The gradual progress in this recognition road is evidenced by a charming 1922 piece titled Dancers Pendant (silver, cloisonné, and enamel) and attributed to Harold and Phoebe Stabler. Husband-and-wife partnerships such as this one exposed the role women may have been quietly playing all along. Sharing the credit was a place to start, although it didn’t satiate the stronger voices.
As many of their male counterparts, female jewelers drew from the natural world. This is the case with Peacock Clip (c. 1930) which features silver, gold, moonstone, sapphire, and pearl. Its creator, English jeweler Dorrie Nossiter, was one of the most recognized female voices precisely for this colorful arrangement of gemstones and curves, which in this case mimics the range of colors and feathers shaping the bird’s fan-like tail.
Even those creations attributed to male designers carry a romantic, feminine undertone. Looking at Joseph A. Hodel’s Venus Necklace – showcasing silver alloy, gold alloy, enamel, fire opal and pearl – we sense the scent of the woman evoking it was never too far away. Here, the link to Sandro Botticelli’s The Birth of Venus is obvious. Meanwhile, a pendant attributed to Austrian jeweler Josef Maria Olbrich featuring silver, enamel and amethyst teases a less immediate and more organic association. Think female anatomy.
Among the pieces paying tribute to women as muse is Mermaid on Coral Brooch (c. 1900), which depicts the long-haired mystical creature reclining on a piece of coral. In design, workmanship and mix of materials (gilded silver, coral, and pearl), the work recalls the style of French Art Nouveau. This piece, however, represents how the Jugendstil (youth style) manifested in Germany and Austria and is by German goldsmith Karl Rothmüller.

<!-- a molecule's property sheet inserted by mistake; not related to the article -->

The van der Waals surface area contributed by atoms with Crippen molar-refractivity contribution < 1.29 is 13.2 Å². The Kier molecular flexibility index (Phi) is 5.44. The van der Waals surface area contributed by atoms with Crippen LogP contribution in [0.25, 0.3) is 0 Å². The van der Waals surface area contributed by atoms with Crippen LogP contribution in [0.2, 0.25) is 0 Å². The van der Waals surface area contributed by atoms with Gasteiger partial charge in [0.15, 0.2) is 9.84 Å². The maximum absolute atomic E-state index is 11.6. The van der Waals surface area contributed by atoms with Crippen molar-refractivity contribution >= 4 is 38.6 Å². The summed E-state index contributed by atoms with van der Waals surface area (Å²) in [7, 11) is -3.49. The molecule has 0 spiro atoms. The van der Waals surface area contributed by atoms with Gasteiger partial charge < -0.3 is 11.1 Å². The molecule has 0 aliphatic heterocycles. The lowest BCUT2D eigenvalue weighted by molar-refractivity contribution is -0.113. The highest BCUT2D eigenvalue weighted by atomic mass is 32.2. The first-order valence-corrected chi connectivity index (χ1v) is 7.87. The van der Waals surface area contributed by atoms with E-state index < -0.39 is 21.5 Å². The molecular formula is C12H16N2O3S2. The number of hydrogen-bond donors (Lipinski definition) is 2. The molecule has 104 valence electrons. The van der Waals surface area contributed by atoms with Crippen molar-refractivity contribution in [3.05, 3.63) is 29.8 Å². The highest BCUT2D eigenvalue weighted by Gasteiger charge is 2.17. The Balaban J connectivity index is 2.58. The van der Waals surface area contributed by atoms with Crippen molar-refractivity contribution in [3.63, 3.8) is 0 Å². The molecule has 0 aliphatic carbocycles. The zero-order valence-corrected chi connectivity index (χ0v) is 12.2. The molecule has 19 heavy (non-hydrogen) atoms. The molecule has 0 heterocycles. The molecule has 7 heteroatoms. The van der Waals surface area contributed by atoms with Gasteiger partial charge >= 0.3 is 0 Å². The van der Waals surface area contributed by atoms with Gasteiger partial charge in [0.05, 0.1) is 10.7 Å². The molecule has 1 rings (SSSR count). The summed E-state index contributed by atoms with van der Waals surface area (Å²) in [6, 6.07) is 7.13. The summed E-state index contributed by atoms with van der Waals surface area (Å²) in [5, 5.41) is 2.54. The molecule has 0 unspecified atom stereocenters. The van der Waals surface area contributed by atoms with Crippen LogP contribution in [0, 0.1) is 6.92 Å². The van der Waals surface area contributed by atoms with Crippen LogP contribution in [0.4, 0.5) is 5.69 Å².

Equally intent on pushing artistic skill and defying the limits of creativity is Renè Lalique’s Winged Sylph Brooch (c. 1900), which is housed in the second gallery room. The sensual whimsical qualities that give Lalique’s creations away can be seen in the daring pairing of a female nude and an insect’s wings. Gold, enamel and freshwater pearl breathe life into the fantastical morphed being, which was likely not worn in public.
The famous French designer was concerned with the visual message rather than the tangible value of his works, which explains his use of glass, horn and ivory among materials not typically employed in high-end pieces. Two watercolor drawings of Lalique’s designs are included in the show. For a less erotic interpretation of his, see the meticulous panel brooch sitting nearby which features nine violet bellflowers, made of gold, enamel and diamond. It is dreamy.
Walking three rooms filled with out-of-this-world pieces of jewelry does something to the fittingly green color of the walls. If it behaved like one of those mood rings, it would start turning brighter or darker depending on the level of envy. On second thought, it might turn pink.
Maker & Muse: Women and Early Twentieth Century Art Jewelry runs through May 26 at the Flagler Museum, Palm Beach. Hours: 10 a.m.-5 p.m. Tuesday through Saturday, noon to 5 Sundays. Closed Mondays and holidays. Admission: $18. Call 655-2833 or visit flaglermuseum.us.